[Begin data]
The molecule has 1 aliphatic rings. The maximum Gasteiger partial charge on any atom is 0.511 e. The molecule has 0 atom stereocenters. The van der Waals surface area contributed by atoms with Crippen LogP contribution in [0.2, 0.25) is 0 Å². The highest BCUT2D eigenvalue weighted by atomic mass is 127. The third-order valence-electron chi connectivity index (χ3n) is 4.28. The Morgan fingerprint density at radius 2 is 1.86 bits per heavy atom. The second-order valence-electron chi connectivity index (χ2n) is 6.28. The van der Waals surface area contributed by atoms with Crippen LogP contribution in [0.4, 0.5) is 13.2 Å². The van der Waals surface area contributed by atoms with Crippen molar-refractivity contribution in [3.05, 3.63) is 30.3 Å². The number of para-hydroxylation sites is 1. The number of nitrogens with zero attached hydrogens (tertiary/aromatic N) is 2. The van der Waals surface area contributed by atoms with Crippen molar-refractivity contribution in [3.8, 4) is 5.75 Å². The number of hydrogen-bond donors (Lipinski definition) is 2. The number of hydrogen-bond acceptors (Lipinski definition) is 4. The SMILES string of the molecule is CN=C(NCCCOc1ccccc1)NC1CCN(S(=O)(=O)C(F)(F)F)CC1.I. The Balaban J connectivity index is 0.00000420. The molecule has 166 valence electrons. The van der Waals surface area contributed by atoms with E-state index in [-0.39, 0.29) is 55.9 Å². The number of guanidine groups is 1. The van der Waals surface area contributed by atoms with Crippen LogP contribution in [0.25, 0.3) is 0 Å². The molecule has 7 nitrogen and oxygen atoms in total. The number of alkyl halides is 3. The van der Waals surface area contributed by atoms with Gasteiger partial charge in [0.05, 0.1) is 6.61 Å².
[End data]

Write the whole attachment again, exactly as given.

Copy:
The molecule has 1 aliphatic rings. The maximum Gasteiger partial charge on any atom is 0.511 e. The molecule has 0 atom stereocenters. The van der Waals surface area contributed by atoms with Crippen LogP contribution in [0.2, 0.25) is 0 Å². The highest BCUT2D eigenvalue weighted by atomic mass is 127. The third-order valence-electron chi connectivity index (χ3n) is 4.28. The Morgan fingerprint density at radius 2 is 1.86 bits per heavy atom. The second-order valence-electron chi connectivity index (χ2n) is 6.28. The van der Waals surface area contributed by atoms with Crippen LogP contribution in [0.4, 0.5) is 13.2 Å². The van der Waals surface area contributed by atoms with Crippen molar-refractivity contribution in [3.05, 3.63) is 30.3 Å². The number of para-hydroxylation sites is 1. The number of nitrogens with zero attached hydrogens (tertiary/aromatic N) is 2. The van der Waals surface area contributed by atoms with Crippen molar-refractivity contribution in [3.8, 4) is 5.75 Å². The number of hydrogen-bond donors (Lipinski definition) is 2. The number of hydrogen-bond acceptors (Lipinski definition) is 4. The SMILES string of the molecule is CN=C(NCCCOc1ccccc1)NC1CCN(S(=O)(=O)C(F)(F)F)CC1.I. The Balaban J connectivity index is 0.00000420. The molecule has 166 valence electrons. The van der Waals surface area contributed by atoms with E-state index in [-0.39, 0.29) is 55.9 Å². The number of guanidine groups is 1. The van der Waals surface area contributed by atoms with Crippen LogP contribution in [0.25, 0.3) is 0 Å². The molecule has 7 nitrogen and oxygen atoms in total. The number of alkyl halides is 3. The van der Waals surface area contributed by atoms with Gasteiger partial charge in [0.05, 0.1) is 6.61 Å².